Running's Editor, Amy Curtis Takes to the Cornish Coast in her First Foray into Off-Road Running

I am a Londoner. I’ve lived there more than ten years, know it like the back of my hand and wouldn’t want to live anywhere else. But I’m also a runner, which can present its problems in the city as I loop my local park for the tenth time, trying to get my kms up before a big race. Joining a club has broadened my horizons as I’ve learnt routes that take in a few different parks at a time, but the fact remains that road running in the capital is unavoidable, exposing me to noise and
pollution with every outing. So when I stepped of the plane in Cornwall, I felt like I was a world away. My destination was a beautiful converted school house in St Agnes; when I go on a running break, I always try to find a self-catering property to stay in, which just gives me that bit more control over my diet and makes me feel more settled and less like I’m ‘away’. My guide for the trip was Helen Clare, a local yoga and running coach, who arrived the following morning, straight from a yoga retreat she had been hosting, to take me on a gentle route along the coast.

Helen clearly loves this part of the world and enthuses, “Cornwall is absolutely ideal for trail running as we have miles and miles of coastal path all around us. It is easy to access and you can literally run round around the whole of the Cornish coastline! The terrain is varied and the scenery is stunning.” And she’s not wrong. As we pick our way along the rocky paths, we can see for miles – ever the tour guide, Helen could name every alcove and beach in sight and even chatted a bit about the history of the area, unavoidable really, as the coastline is littered with old closed-down tin mines.

As a road runner, the coast was a big change for me. For a start, my shoes weren’t good enough (I’ve since invested in some proper trail shoes) and every rock I didn’t manage to avoid gave me a good prod. Secondly, I had to keep stopping. This goes completely against my nature; I’m used to running steadily, consistently and at a good pace, but if you want to stay upright as well as take in the views, the only safe way to do it is to slow down or stop altogether. Initially I found this odd and frustrating and kept apologizing for holding Helen up, but after a while I realised that this is just part of it, part of the enjoyment and, basically, I just needed to chill out. Helen explains, “Yes, road runners are so used to running at a consistent pace it can seem hard to get into a rhythm at first.”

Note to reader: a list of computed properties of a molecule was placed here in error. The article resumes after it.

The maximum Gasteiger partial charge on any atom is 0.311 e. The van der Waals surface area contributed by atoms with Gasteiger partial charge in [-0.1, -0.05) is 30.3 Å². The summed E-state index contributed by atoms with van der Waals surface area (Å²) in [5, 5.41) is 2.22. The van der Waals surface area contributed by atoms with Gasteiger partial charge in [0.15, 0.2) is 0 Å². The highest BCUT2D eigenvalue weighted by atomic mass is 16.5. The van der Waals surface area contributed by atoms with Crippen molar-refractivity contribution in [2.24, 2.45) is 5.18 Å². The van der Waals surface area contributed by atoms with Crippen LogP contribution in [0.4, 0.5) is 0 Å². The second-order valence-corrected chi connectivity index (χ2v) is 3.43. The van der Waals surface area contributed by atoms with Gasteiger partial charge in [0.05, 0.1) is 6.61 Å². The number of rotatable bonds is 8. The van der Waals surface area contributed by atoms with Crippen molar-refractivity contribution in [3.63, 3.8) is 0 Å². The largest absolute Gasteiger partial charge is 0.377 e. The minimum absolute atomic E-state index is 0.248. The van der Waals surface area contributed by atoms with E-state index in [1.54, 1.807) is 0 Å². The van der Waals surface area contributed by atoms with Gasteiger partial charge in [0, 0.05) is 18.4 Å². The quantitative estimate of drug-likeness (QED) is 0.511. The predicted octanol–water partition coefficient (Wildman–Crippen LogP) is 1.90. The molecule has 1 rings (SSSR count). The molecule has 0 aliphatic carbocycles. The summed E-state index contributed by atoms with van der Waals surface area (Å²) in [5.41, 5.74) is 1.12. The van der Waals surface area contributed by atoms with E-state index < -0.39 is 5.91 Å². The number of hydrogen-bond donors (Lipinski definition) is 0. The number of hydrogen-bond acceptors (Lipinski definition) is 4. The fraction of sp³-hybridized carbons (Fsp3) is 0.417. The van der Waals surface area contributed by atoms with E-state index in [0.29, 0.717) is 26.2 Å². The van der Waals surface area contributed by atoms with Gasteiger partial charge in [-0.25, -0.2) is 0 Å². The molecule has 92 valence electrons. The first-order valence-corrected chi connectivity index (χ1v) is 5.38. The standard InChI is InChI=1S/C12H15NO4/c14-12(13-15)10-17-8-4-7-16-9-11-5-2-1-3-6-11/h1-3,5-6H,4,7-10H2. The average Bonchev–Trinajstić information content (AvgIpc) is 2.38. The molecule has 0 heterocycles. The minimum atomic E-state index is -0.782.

Another thing I noticed was that I was leaving Helen quite far behind quite often, which is apparently typical of city-types, who are often conditioned to rate their run by pace, rather than enjoyment. Helen says, “I think coastal running is all about running for the love of it and enjoying the surroundings and the variety of terrain under foot, which is why I suggest leaving the Garmin at home!” The following day (with my arms aching, oddly, from holding them up, trying to balance the day before) we took a right at the start of the trail, heading in the opposite direction to the day before. This was a completely different proposition, with very steep inclines and very rocky places. The terrain was much trickier and more bleaklooking, the cliffs were steeper and we even happened upon a raven to add to the moody atmosphere. Again, I stumbled and stopped all the way along, but by now I knew it was the norm and didn’t have that stressed, guilty feeling every time. At the end I was, once more, exhausted, but exhilarated. Since this trip I’ve also been off-road running in Tenerife where a fellow runner quipped ‘it’s not trail running, it’s fast hiking,’ and I couldn’t agree more. It’s an entirely different way of running, and I think I like it.

 

Helen’s Top Tips for Cornish Coastal Running

  1. Wear appropriate off-road running shoes that are suitable for the coastal path, which can be muddy and rocky.
  2. The coastal path website is a great resource – use it to help you decide on your route, as it will give you the distance between towns and beaches.
  3. The Cornish coast path can get fairly busy in summer and over holidays, but if you get up and go out early in the morning it mostly remains clear just for you. You might see some beautiful skies, too.
  4. Yoga is massively beneficial for runners post -run. When trail running you are using more muscles, especially in your feet and legs, than you would road running. Release the built up tension with some yoga after your run.
  5. If you are used to road running try going out without your watch! You will run much more slowly because of the type of terrain, undulations and purely from taking in the scenery. This is one of the pleasures of trail running. Enjoy it without concerning yourself with pace.